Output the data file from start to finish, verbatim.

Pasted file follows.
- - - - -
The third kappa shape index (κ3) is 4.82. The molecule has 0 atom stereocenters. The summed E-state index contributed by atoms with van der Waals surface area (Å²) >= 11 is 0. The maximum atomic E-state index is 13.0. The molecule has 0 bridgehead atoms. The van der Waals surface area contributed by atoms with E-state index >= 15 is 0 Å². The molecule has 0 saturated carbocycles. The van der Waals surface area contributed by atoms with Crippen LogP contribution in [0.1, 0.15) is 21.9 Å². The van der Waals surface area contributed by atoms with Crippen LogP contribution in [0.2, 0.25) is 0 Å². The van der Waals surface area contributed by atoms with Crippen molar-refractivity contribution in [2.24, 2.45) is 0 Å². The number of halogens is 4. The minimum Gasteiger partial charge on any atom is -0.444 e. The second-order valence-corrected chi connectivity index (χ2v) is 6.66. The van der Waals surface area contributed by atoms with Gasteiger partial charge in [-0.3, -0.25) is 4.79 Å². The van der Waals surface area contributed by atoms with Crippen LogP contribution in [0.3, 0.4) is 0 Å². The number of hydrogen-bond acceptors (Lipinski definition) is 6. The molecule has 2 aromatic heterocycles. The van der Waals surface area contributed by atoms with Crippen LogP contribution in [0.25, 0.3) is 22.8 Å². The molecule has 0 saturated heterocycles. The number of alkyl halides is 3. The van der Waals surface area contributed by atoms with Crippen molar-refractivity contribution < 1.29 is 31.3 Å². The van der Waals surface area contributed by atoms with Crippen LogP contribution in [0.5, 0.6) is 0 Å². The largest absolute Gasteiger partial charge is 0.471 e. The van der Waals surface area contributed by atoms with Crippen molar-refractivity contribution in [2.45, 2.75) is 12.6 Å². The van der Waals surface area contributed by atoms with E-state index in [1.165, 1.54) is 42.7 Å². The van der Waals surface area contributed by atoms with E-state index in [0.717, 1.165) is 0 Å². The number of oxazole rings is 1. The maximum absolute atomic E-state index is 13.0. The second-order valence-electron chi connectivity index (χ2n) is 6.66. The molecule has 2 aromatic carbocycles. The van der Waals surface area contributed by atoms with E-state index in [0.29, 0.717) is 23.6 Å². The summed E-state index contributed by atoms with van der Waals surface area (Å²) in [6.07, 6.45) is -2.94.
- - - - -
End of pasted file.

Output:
The third kappa shape index (κ3) is 4.82. The molecule has 0 atom stereocenters. The summed E-state index contributed by atoms with van der Waals surface area (Å²) >= 11 is 0. The maximum atomic E-state index is 13.0. The molecule has 0 bridgehead atoms. The van der Waals surface area contributed by atoms with E-state index >= 15 is 0 Å². The molecule has 0 saturated carbocycles. The van der Waals surface area contributed by atoms with Crippen LogP contribution in [0.1, 0.15) is 21.9 Å². The van der Waals surface area contributed by atoms with Crippen LogP contribution in [0.2, 0.25) is 0 Å². The van der Waals surface area contributed by atoms with Crippen molar-refractivity contribution in [2.24, 2.45) is 0 Å². The number of halogens is 4. The minimum Gasteiger partial charge on any atom is -0.444 e. The second-order valence-corrected chi connectivity index (χ2v) is 6.66. The van der Waals surface area contributed by atoms with Gasteiger partial charge in [-0.3, -0.25) is 4.79 Å². The van der Waals surface area contributed by atoms with Crippen LogP contribution in [0.3, 0.4) is 0 Å². The number of hydrogen-bond acceptors (Lipinski definition) is 6. The molecule has 2 aromatic heterocycles. The van der Waals surface area contributed by atoms with Crippen LogP contribution in [0.25, 0.3) is 22.8 Å². The molecule has 0 saturated heterocycles. The number of alkyl halides is 3. The van der Waals surface area contributed by atoms with Crippen molar-refractivity contribution < 1.29 is 31.3 Å². The van der Waals surface area contributed by atoms with Crippen LogP contribution in [0.5, 0.6) is 0 Å². The largest absolute Gasteiger partial charge is 0.471 e. The van der Waals surface area contributed by atoms with Crippen molar-refractivity contribution in [2.45, 2.75) is 12.6 Å². The van der Waals surface area contributed by atoms with E-state index in [1.165, 1.54) is 42.7 Å². The van der Waals surface area contributed by atoms with E-state index in [0.717, 1.165) is 0 Å². The number of oxazole rings is 1. The maximum absolute atomic E-state index is 13.0. The second-order valence-electron chi connectivity index (χ2n) is 6.66. The molecule has 2 aromatic carbocycles. The van der Waals surface area contributed by atoms with E-state index in [0.29, 0.717) is 23.6 Å². The summed E-state index contributed by atoms with van der Waals surface area (Å²) in [6.07, 6.45) is -2.94.